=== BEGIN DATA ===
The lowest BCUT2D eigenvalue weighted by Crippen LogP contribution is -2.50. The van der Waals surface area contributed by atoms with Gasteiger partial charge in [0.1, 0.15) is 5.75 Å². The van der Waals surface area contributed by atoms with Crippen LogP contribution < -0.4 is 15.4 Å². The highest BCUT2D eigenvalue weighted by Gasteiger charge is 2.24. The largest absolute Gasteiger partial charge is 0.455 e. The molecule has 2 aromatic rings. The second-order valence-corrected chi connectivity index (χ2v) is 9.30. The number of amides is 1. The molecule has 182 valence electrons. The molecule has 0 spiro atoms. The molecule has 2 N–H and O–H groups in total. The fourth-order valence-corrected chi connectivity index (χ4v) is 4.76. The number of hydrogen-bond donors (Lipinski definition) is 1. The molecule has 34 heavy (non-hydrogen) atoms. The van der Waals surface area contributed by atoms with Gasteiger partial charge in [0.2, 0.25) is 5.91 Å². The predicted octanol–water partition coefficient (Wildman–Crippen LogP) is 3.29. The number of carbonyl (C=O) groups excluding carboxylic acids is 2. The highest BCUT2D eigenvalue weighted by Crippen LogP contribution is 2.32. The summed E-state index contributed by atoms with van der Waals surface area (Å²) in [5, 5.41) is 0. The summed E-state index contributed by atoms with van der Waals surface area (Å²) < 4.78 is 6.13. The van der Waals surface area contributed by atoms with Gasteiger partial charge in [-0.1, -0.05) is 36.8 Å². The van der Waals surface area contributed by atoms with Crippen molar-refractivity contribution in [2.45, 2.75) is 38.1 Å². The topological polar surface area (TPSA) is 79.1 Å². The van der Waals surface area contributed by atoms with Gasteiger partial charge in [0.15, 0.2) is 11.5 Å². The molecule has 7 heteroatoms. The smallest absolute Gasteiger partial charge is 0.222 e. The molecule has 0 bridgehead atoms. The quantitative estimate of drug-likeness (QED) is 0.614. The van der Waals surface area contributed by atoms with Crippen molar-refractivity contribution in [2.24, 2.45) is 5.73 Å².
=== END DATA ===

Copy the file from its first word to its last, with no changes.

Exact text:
The lowest BCUT2D eigenvalue weighted by Crippen LogP contribution is -2.50. The van der Waals surface area contributed by atoms with Gasteiger partial charge in [0.1, 0.15) is 5.75 Å². The van der Waals surface area contributed by atoms with Crippen LogP contribution < -0.4 is 15.4 Å². The highest BCUT2D eigenvalue weighted by Gasteiger charge is 2.24. The largest absolute Gasteiger partial charge is 0.455 e. The molecule has 2 aromatic rings. The second-order valence-corrected chi connectivity index (χ2v) is 9.30. The number of amides is 1. The molecule has 182 valence electrons. The molecule has 0 spiro atoms. The molecule has 2 N–H and O–H groups in total. The fourth-order valence-corrected chi connectivity index (χ4v) is 4.76. The number of hydrogen-bond donors (Lipinski definition) is 1. The molecule has 34 heavy (non-hydrogen) atoms. The van der Waals surface area contributed by atoms with Gasteiger partial charge in [0.2, 0.25) is 5.91 Å². The predicted octanol–water partition coefficient (Wildman–Crippen LogP) is 3.29. The number of carbonyl (C=O) groups excluding carboxylic acids is 2. The highest BCUT2D eigenvalue weighted by Crippen LogP contribution is 2.32. The summed E-state index contributed by atoms with van der Waals surface area (Å²) in [5, 5.41) is 0. The summed E-state index contributed by atoms with van der Waals surface area (Å²) < 4.78 is 6.13. The van der Waals surface area contributed by atoms with Gasteiger partial charge in [-0.1, -0.05) is 36.8 Å². The van der Waals surface area contributed by atoms with Crippen molar-refractivity contribution in [2.45, 2.75) is 38.1 Å². The topological polar surface area (TPSA) is 79.1 Å². The van der Waals surface area contributed by atoms with Gasteiger partial charge in [0.15, 0.2) is 11.5 Å². The molecule has 7 heteroatoms. The smallest absolute Gasteiger partial charge is 0.222 e. The molecule has 0 bridgehead atoms. The quantitative estimate of drug-likeness (QED) is 0.614. The van der Waals surface area contributed by atoms with Crippen molar-refractivity contribution in [2.24, 2.45) is 5.73 Å².